For famous Nigerian writer, publisher and founder of Genevieve magazine, Betty Irabor, material possessions, luxury and living an indulgent lifestyle does not exempt one from the darkness of depression.
The famous Magazine Publisher while sharing her battle with depression said her seemingly perfect life began to spiral out of control after she started battling feelings of insecurity and grief following the death of her father and brother.
This period, according to the celebrated writer led her into a season of depression, insomnia and even attempted suicide.
“I always felt I wasn’t good enough or that I hadn’t accomplished enough, because at that moment, I was not thinking about my successes”, she said.
Growing up in Methodist Girls’ High School, Yaba, Betty was familiar with the Neuropsychiatric Hospital, Yaba, or Yaba left as it was often called, as a place for “mad” people.
However, she never thought that she would one day be a patient of the famous clinic. After seeing nine different psychiatrists, she was desperate for help and decided to visit a professor at that hospital as advised by her uncle.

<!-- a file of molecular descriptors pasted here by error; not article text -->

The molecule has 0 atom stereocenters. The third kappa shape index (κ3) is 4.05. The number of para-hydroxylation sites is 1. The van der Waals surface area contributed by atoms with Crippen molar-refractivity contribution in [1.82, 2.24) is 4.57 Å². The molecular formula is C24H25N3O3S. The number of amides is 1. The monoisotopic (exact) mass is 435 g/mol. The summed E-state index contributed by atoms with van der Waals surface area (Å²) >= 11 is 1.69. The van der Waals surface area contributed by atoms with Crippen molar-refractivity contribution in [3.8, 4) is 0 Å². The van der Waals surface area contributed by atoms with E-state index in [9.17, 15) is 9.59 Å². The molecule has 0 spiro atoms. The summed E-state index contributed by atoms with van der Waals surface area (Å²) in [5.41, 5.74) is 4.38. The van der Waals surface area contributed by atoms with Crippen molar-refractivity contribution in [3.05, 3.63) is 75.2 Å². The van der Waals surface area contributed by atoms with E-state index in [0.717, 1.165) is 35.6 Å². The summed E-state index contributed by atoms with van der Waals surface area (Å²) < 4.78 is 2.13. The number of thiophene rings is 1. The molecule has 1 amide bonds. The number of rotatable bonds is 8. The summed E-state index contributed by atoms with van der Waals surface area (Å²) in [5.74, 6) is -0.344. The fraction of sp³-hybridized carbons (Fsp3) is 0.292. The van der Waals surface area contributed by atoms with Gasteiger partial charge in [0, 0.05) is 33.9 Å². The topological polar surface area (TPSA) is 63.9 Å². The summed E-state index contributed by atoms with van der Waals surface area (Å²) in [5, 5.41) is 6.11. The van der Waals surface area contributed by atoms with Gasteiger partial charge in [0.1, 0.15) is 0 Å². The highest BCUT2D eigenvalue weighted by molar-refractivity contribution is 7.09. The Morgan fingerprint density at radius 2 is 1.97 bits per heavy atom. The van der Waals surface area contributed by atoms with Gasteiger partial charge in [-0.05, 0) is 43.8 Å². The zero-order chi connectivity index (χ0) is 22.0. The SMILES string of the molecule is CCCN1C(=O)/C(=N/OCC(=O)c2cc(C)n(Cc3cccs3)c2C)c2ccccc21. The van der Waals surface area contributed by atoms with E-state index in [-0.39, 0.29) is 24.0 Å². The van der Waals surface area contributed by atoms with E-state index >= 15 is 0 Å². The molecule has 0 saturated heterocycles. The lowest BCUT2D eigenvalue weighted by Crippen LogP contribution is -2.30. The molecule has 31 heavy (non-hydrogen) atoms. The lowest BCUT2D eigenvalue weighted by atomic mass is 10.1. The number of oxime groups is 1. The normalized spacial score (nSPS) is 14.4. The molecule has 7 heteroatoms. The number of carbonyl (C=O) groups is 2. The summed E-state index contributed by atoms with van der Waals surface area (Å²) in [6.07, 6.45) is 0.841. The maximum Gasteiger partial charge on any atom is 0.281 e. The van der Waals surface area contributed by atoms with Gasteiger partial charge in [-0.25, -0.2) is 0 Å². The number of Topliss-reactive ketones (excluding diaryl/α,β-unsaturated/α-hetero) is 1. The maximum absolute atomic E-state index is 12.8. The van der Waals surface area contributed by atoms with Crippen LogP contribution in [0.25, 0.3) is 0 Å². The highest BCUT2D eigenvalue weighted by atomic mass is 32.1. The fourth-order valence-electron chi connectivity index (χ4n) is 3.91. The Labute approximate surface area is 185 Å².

Recollecting this experience, Betty said, “All I wanted was my sanity. They say, ‘he who is down need fear no foe’. I was already at the grass level and I was looking for where I could find help.”
After taking series of medications, seeing a long list of doctors and repeatedly attempting suicide, Betty eventually found a way to overcome her depression with the help of her husband and trusted friends. Today, she’s stronger than ever.
“In a strange way, I have managed to find a way of dealing with things that would normally knock me down. I am not that skinny, insecure woman, who fretted about everything. I am different person, I am happier, I know that I am actually in control of what I internalise, and I can filter out what I don’t want in my life.”
Betty continues to share her story happily to the world in the hope that her story will inspire others to get help and hopefully take control of their stories, proving that depression is real, but it’s not insurmountable